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Ryan tucks into vegan Indian food at the Ajijic mall after a long flight with only a packet of cookies to sustain him.

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Casa Domeneche’s vegan dish. Kristina and I decided to go vegan as well and this was what I ordered.  It was incredible.  Maybe Ryan will convert me!  Would be good for my diet.

 

https://ragtagcommunity.wordpress.com/2018/08/10/rdp-71-effervescent/

https://fivedotoh.com/2018/08/10/fowc-with-fandango-ingredients/

https://wordofthedaychallenge.wordpress.com/2018/08/10/piffle/

https://dailyaddictions542855004.wordpress.com/Vacant

Generational Reunion

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Generational Reunion

Those stern-looking ancestors with furrowed brow—
if they saw what they’ve evolved into now,
would they be shocked at how I spend my day
toiling for hours on tasks that don’t pay?
Would my sense of humor be found too offensive?
Would they be shocked and would they feel defensive
if I told them the truth about what I believe?
Would how I turned out just cause them to grieve?

Would they swim in my pool, enjoy my strange home
with odd paintings and statues beneath a great dome,
or think me a heathen and pray for my soul?
Would my redemption be their only goal?
Would the truth of their progeny cause them to balk
so they were loath both to laugh and to talk?
Transposed to my setting, I’m sure they’d be shocked
but similar traits might come out as we talked.

One might be an artist, another a writer.
The atmosphere might turn out closer and lighter.
I’d see their high cheekbones and they would see mine.
We’d compare our physiques and our tastes as we dine.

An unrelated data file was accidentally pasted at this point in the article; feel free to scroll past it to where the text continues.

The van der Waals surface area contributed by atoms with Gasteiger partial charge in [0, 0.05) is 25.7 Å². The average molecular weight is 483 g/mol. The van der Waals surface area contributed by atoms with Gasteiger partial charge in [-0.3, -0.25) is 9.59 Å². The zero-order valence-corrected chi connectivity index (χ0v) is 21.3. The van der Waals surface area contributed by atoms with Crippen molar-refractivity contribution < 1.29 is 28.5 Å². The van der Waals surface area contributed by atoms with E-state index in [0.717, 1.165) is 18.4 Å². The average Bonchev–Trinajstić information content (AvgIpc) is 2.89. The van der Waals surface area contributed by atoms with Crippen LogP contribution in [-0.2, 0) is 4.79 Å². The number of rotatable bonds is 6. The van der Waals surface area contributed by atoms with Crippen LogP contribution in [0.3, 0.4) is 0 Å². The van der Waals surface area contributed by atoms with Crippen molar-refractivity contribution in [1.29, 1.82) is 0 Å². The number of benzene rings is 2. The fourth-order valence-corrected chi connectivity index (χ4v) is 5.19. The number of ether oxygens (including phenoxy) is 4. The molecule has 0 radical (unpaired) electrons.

Surely there’s something in genes that would bind us,
draw us together, unite and remind us
this is my past that is visiting me
and I am the one that they turned out to be!

 

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These are photos of my Dutch and Scottish ancestors. The prompts are setting, loath and ancestor. Here are the links:

https://fivedotoh.com/2018/08/07/fowc-with-fandango-setting/

https://wordofthedaychallenge.wordpress.com/2018/08/07/loath/

https://dailyaddictions542855004.wordpress.com/ Ancestor

Beloved: WordPress Weekly Photo Prompt

 

On Facebook, click on the URL to see all  35  photos. When you get to my blog, then click the first photo and arrows to enlarge all photos.

 

The WP Weekly photo prompt is beloved.

Wish List of a Youngest Daughter


Wish List of a Youngest Daughter

Off and on, I’ve been wishing
my dad and I could go fishing.
I guess my sister could go along
so long as she does nothing wrong
like catch a fish bigger than mine
or tease or hum or brag or whine.

Perhaps she’ll sit back in the bed
and not up in the cab instead,
so Dad and I can be alone—
the truck a sort of “private zone.”
He’ll hit the bumps real hard so she
will wish she was in front with me.

Just like I always pray and pray
her friends and she will let me stay
with them, when they come for the night
and play without me, door shut tight.
Marvelous fun had down the hall,
but not with me.  I am too small.

That’s why, when Dad tells me a joke,
I’ll laugh real loud until I choke;
and my sister, sitting there behind
might feel left out, but I don’t mind.
And when we get to where we’re going,
to the stock dam, cattle lowing,

Dad will bait my hook for me
and sister, too, and then we’ll see
who will catch the biggest fish.
I guess it’s obvious that my wish
is that I’ll catch the biggest one,
and sister will go home with none!

The prompt today is “Fishing.”

It’s Not That Time of Year Unless. . .

In my family, after the tree was trimmed, the outside lights were up and that inedible Xmas candy was in the candy dish, there was just one thing that signaled Christmas: the yearly jigsaw puzzle set out on the card table that my sister and I put together but that no one could resist helping out with.  There was always that last missing piece that eventually we found on the floor under the nearby sofa or in the dog dish or someone’s pants cuff.